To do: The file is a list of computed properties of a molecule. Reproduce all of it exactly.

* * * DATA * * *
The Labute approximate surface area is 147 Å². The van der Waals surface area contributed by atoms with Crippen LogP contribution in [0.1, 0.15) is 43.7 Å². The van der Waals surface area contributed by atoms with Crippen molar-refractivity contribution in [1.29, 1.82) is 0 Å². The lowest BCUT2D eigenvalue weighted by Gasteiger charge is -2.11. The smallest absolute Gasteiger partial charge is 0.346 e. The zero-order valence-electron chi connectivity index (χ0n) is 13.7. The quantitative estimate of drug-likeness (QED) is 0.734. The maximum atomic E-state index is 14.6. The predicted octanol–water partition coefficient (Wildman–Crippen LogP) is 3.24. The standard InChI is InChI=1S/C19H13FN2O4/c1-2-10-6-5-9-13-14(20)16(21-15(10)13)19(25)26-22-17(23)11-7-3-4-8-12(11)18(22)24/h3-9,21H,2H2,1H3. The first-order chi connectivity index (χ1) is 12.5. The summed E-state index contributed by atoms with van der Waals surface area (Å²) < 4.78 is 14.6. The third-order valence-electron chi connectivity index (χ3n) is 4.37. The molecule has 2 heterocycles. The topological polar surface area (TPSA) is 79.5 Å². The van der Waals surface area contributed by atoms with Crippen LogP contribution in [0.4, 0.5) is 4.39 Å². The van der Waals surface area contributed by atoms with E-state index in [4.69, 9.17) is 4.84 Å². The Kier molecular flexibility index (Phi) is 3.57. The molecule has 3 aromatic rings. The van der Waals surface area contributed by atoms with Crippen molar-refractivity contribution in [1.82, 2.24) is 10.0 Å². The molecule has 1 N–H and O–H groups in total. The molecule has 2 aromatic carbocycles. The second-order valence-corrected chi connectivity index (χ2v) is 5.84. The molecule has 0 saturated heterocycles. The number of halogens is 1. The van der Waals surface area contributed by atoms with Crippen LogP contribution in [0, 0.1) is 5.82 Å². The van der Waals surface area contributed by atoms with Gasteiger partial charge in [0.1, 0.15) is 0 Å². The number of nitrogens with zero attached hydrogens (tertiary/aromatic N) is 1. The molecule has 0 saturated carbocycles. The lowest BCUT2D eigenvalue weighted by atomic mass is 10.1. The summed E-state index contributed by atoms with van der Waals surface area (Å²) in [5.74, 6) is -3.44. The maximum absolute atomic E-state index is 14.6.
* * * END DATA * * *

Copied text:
The Labute approximate surface area is 147 Å². The van der Waals surface area contributed by atoms with Crippen LogP contribution in [0.1, 0.15) is 43.7 Å². The van der Waals surface area contributed by atoms with Crippen molar-refractivity contribution in [1.29, 1.82) is 0 Å². The lowest BCUT2D eigenvalue weighted by Gasteiger charge is -2.11. The smallest absolute Gasteiger partial charge is 0.346 e. The zero-order valence-electron chi connectivity index (χ0n) is 13.7. The quantitative estimate of drug-likeness (QED) is 0.734. The maximum atomic E-state index is 14.6. The predicted octanol–water partition coefficient (Wildman–Crippen LogP) is 3.24. The standard InChI is InChI=1S/C19H13FN2O4/c1-2-10-6-5-9-13-14(20)16(21-15(10)13)19(25)26-22-17(23)11-7-3-4-8-12(11)18(22)24/h3-9,21H,2H2,1H3. The first-order chi connectivity index (χ1) is 12.5. The summed E-state index contributed by atoms with van der Waals surface area (Å²) < 4.78 is 14.6. The third-order valence-electron chi connectivity index (χ3n) is 4.37. The molecule has 2 heterocycles. The topological polar surface area (TPSA) is 79.5 Å². The van der Waals surface area contributed by atoms with Crippen LogP contribution in [0.4, 0.5) is 4.39 Å². The van der Waals surface area contributed by atoms with E-state index in [4.69, 9.17) is 4.84 Å². The Kier molecular flexibility index (Phi) is 3.57. The molecule has 3 aromatic rings. The van der Waals surface area contributed by atoms with Crippen molar-refractivity contribution in [1.82, 2.24) is 10.0 Å². The molecule has 1 N–H and O–H groups in total. The molecule has 2 aromatic carbocycles. The second-order valence-corrected chi connectivity index (χ2v) is 5.84. The molecule has 0 saturated heterocycles. The number of halogens is 1. The van der Waals surface area contributed by atoms with Crippen LogP contribution in [0, 0.1) is 5.82 Å². The van der Waals surface area contributed by atoms with Gasteiger partial charge in [0.1, 0.15) is 0 Å². The number of nitrogens with zero attached hydrogens (tertiary/aromatic N) is 1. The molecule has 0 saturated carbocycles. The lowest BCUT2D eigenvalue weighted by atomic mass is 10.1. The summed E-state index contributed by atoms with van der Waals surface area (Å²) in [5.74, 6) is -3.44. The maximum absolute atomic E-state index is 14.6.